Friday, March 19, 2010

Sargon Boulos ... wow!

by Sargon Boulus

I found myself in this house
kept by a woman who disappears
throughout the week to roam
along rivers. When she returns,
she moors her boat to my thigh
while I sleep
and drags her mauled body
in heavy silence to my bed.
Animals recently set free
have been growing more ferocious daily
pouncing on children and the sick
in alleys.
There are rumors, other news: they say
a great famine, plague, massacres...

When the dawn arrives
with its carts piled with ammunition
my neighbors bang their heads
against doors,
a sign of complete servility
or unbearable pain.
--translated by sargon boulus and alistair elliot

Badr Shakir al-Sayyab

Badr Shakir al-Sayyab was one of the first of the modernists in Arabic poetry. His work is epic. He was one of the first to introduce the style of free verse to Arabic poetry, and of the Arabic modernists, he was one of the first and certainly one of the best to use mythology, both of his own culture and borrowed from the West, as a metaphor for the inanity of modern existence. He also, bless his heart, translated T.S. Eliot into Arabic.With that aside, his work is ridiculously difficult to find in English translation. There are a few of the more popular pieces, such as "Rain Song" and "Death and the River" that can be found in anthologies. But I need more.Does anyone have any clue where to find more of his work? Or that of Shauqi Abi Shaqra? Or Sargon Boulos?**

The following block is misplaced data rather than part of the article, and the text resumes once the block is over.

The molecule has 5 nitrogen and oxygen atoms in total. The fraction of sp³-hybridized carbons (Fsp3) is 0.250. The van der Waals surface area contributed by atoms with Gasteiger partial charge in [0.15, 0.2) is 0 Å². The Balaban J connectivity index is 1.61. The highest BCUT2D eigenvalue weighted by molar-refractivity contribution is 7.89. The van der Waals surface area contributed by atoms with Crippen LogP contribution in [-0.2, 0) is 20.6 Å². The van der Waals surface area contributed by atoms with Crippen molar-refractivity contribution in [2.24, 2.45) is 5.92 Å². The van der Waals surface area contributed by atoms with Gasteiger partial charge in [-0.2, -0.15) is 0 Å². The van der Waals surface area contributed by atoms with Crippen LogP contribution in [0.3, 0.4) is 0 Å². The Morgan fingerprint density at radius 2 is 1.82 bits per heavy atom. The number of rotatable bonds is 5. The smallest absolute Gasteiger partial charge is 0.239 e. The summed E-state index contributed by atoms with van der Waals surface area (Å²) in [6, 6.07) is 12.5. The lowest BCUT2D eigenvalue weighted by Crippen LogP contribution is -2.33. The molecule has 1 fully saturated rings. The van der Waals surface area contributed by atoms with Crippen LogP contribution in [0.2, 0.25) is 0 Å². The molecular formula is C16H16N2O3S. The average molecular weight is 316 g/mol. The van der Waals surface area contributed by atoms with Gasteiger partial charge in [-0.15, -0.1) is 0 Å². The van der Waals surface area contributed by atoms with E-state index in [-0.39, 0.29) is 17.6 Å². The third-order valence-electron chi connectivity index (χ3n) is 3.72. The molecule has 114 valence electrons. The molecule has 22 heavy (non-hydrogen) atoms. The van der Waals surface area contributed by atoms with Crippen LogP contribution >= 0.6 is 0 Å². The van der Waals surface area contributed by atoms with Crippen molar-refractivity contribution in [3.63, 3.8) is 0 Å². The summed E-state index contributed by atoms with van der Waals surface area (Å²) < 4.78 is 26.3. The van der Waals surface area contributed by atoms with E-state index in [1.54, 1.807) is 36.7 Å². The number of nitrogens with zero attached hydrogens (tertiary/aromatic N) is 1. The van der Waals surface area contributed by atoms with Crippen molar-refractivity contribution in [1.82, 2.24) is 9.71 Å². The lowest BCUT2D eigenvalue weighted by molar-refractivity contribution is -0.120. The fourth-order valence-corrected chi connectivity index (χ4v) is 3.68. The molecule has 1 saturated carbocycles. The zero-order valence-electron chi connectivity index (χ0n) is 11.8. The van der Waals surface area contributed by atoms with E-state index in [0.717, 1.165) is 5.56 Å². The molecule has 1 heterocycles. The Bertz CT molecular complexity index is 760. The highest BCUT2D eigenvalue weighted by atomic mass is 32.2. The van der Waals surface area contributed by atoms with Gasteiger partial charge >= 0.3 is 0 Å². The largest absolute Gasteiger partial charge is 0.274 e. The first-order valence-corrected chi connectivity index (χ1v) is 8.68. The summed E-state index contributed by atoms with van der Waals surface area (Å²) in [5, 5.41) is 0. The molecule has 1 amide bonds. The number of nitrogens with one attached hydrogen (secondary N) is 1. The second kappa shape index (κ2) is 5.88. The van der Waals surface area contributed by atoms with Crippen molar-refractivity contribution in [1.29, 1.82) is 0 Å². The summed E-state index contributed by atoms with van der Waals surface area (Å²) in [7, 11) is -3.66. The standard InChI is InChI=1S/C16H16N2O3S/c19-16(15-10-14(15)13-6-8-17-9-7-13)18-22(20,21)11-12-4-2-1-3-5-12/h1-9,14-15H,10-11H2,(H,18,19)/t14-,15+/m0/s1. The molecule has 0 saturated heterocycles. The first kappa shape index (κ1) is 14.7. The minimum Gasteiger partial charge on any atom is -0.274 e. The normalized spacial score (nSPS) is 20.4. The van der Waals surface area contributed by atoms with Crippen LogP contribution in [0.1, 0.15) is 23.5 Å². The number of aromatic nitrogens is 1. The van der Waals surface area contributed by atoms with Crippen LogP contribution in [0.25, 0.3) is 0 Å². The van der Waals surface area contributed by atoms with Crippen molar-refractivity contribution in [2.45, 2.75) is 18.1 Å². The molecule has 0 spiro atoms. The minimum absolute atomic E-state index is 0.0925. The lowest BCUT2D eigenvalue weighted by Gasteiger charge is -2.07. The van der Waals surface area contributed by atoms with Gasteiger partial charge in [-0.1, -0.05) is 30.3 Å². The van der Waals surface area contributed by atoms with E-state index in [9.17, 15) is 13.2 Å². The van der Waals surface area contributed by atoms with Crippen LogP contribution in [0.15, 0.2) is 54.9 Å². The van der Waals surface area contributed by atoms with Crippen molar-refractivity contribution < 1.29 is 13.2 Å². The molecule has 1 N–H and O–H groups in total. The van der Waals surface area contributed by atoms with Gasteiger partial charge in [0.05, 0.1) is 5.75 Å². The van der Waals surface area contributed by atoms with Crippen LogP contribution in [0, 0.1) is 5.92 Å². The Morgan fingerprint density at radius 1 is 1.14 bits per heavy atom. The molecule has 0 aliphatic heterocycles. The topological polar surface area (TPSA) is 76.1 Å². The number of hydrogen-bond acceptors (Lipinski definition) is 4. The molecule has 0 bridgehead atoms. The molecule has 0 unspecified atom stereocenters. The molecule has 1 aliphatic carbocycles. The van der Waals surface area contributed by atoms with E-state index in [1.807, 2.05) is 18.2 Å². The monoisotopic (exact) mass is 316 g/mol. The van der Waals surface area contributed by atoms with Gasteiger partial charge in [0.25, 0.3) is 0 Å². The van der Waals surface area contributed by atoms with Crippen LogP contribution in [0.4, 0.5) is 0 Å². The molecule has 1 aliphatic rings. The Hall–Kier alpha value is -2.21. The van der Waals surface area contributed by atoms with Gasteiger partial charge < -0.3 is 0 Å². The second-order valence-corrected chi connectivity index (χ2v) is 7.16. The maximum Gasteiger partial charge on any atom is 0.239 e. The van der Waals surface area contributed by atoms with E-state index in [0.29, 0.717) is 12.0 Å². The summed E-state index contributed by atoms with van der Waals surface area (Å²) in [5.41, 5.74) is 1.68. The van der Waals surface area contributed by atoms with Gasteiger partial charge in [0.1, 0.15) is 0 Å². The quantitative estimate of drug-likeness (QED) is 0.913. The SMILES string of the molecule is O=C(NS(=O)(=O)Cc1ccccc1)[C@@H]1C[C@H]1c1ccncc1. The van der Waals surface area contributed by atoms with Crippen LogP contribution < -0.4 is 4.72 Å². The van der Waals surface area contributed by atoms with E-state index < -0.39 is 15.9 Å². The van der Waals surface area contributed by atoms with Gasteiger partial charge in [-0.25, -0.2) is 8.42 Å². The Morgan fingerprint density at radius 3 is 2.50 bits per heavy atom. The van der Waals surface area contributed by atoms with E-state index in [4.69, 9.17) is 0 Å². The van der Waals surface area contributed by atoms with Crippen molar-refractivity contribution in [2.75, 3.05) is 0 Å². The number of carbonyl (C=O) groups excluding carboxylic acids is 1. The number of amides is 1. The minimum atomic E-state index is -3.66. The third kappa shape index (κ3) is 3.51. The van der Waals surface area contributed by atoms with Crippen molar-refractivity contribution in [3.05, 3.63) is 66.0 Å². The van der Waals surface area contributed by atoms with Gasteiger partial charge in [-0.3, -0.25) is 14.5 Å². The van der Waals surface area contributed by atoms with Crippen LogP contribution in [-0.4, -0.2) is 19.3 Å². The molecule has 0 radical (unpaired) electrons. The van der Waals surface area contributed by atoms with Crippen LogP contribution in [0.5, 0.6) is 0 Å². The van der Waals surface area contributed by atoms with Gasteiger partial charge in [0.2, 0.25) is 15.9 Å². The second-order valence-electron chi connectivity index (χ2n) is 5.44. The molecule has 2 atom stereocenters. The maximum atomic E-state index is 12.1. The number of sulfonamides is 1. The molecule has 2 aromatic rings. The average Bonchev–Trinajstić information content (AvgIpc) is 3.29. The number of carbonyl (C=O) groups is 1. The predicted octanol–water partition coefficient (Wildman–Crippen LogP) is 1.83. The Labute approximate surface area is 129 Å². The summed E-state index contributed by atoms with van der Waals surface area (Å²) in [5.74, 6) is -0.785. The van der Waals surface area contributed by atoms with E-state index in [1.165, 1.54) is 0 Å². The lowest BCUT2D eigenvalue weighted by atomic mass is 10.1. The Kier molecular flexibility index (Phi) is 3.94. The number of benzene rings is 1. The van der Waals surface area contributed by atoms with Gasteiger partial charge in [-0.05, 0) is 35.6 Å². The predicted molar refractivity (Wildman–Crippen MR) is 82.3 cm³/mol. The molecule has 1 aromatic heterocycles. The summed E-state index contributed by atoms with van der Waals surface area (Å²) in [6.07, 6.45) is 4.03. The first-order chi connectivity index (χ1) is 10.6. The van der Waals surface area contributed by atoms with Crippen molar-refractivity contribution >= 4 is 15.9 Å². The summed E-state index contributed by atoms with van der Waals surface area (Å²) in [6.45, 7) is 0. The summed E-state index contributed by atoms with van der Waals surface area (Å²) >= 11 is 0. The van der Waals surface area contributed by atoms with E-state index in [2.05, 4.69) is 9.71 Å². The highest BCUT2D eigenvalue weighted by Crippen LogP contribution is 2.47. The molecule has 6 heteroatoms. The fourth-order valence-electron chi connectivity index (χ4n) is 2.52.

**Boulos is infinitely helpful in that he has helped to translate the works of other Arabic poets into English, but finding his own poems in translation is next to impossible.

Abdul Wahab Al-Bayati

There's nothing like an Iraqi poet who writes in honor of Rafael Alberti. And there's a bilingual collection of his work, called LOVE, DEATH, AND EXILE: POEMS TRANSLATED FROM ARABIC. It's an absolutely amazing gathering of his work, with wonderful introduction written by the translator, Bassam K Frangieh. Like Alberti, he writes of Cordoba and Cuba, and it's amazing how he managed to mimic Alberti's distinctive imagery. Here's a snippet:
from: Poems on Separation and Death

The prince of the moon was
Riding the fire horse
On the plains of Spain
Which crawled to the sea,
Carrying his seven sons in his ring.
When he passed through an enchanted garden
A young woman lay in wait for him
Calling his youngest son.
She seduced him with a love spell
Which rendered him mute and
Sealed his eyes with secrets
When he took her,
She took him: he disappeared.

There's another little passage from a piece called "For Rafael Alberti," that sounds like another version of Darwish's "Poetic Regulations:"
From my poetry I inherited: this deadly poverty,
This love, this flame, this murderous sword
With which my throat will be cut one day
For my support of the poor.

And, as an added bonus, the book is printed as a mirror-text, with one side in Arabic and the facing page translated into English.